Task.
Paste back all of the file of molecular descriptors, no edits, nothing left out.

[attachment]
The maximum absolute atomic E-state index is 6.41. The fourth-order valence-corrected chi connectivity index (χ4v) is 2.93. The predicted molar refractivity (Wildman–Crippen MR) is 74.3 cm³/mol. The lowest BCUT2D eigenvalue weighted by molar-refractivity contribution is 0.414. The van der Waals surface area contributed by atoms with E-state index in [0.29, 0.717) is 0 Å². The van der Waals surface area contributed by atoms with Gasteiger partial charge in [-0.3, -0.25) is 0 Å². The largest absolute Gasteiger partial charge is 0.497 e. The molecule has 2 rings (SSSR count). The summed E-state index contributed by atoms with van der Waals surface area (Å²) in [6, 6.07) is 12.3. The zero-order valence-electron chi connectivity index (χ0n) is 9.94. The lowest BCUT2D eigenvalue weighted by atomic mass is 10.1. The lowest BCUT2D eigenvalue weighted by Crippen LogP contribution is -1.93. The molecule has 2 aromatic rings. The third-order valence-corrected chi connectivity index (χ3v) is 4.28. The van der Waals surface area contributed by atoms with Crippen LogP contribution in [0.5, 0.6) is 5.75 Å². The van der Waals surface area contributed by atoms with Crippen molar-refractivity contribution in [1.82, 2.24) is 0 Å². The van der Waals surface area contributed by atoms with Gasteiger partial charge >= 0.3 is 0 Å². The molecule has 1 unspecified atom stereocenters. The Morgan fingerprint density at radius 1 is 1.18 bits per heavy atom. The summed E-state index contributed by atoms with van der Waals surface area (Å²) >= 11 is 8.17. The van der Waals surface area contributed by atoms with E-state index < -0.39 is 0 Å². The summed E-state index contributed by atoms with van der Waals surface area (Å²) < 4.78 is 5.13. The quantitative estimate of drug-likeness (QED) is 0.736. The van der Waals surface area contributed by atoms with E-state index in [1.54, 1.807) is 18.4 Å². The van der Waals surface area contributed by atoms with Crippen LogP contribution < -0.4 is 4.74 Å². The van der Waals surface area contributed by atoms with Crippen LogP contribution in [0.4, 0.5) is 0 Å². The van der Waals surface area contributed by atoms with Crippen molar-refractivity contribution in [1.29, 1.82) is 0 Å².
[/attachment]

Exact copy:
The maximum absolute atomic E-state index is 6.41. The fourth-order valence-corrected chi connectivity index (χ4v) is 2.93. The predicted molar refractivity (Wildman–Crippen MR) is 74.3 cm³/mol. The lowest BCUT2D eigenvalue weighted by molar-refractivity contribution is 0.414. The van der Waals surface area contributed by atoms with E-state index in [0.29, 0.717) is 0 Å². The van der Waals surface area contributed by atoms with Gasteiger partial charge in [-0.3, -0.25) is 0 Å². The largest absolute Gasteiger partial charge is 0.497 e. The molecule has 2 rings (SSSR count). The summed E-state index contributed by atoms with van der Waals surface area (Å²) in [6, 6.07) is 12.3. The zero-order valence-electron chi connectivity index (χ0n) is 9.94. The lowest BCUT2D eigenvalue weighted by atomic mass is 10.1. The lowest BCUT2D eigenvalue weighted by Crippen LogP contribution is -1.93. The molecule has 2 aromatic rings. The third-order valence-corrected chi connectivity index (χ3v) is 4.28. The van der Waals surface area contributed by atoms with Crippen LogP contribution in [0.5, 0.6) is 5.75 Å². The van der Waals surface area contributed by atoms with Crippen molar-refractivity contribution in [1.82, 2.24) is 0 Å². The van der Waals surface area contributed by atoms with Gasteiger partial charge >= 0.3 is 0 Å². The molecule has 1 unspecified atom stereocenters. The Morgan fingerprint density at radius 1 is 1.18 bits per heavy atom. The summed E-state index contributed by atoms with van der Waals surface area (Å²) >= 11 is 8.17. The van der Waals surface area contributed by atoms with E-state index < -0.39 is 0 Å². The summed E-state index contributed by atoms with van der Waals surface area (Å²) < 4.78 is 5.13. The quantitative estimate of drug-likeness (QED) is 0.736. The van der Waals surface area contributed by atoms with E-state index in [1.54, 1.807) is 18.4 Å². The van der Waals surface area contributed by atoms with Crippen LogP contribution < -0.4 is 4.74 Å². The van der Waals surface area contributed by atoms with Crippen LogP contribution in [0.4, 0.5) is 0 Å². The van der Waals surface area contributed by atoms with Crippen molar-refractivity contribution in [1.29, 1.82) is 0 Å².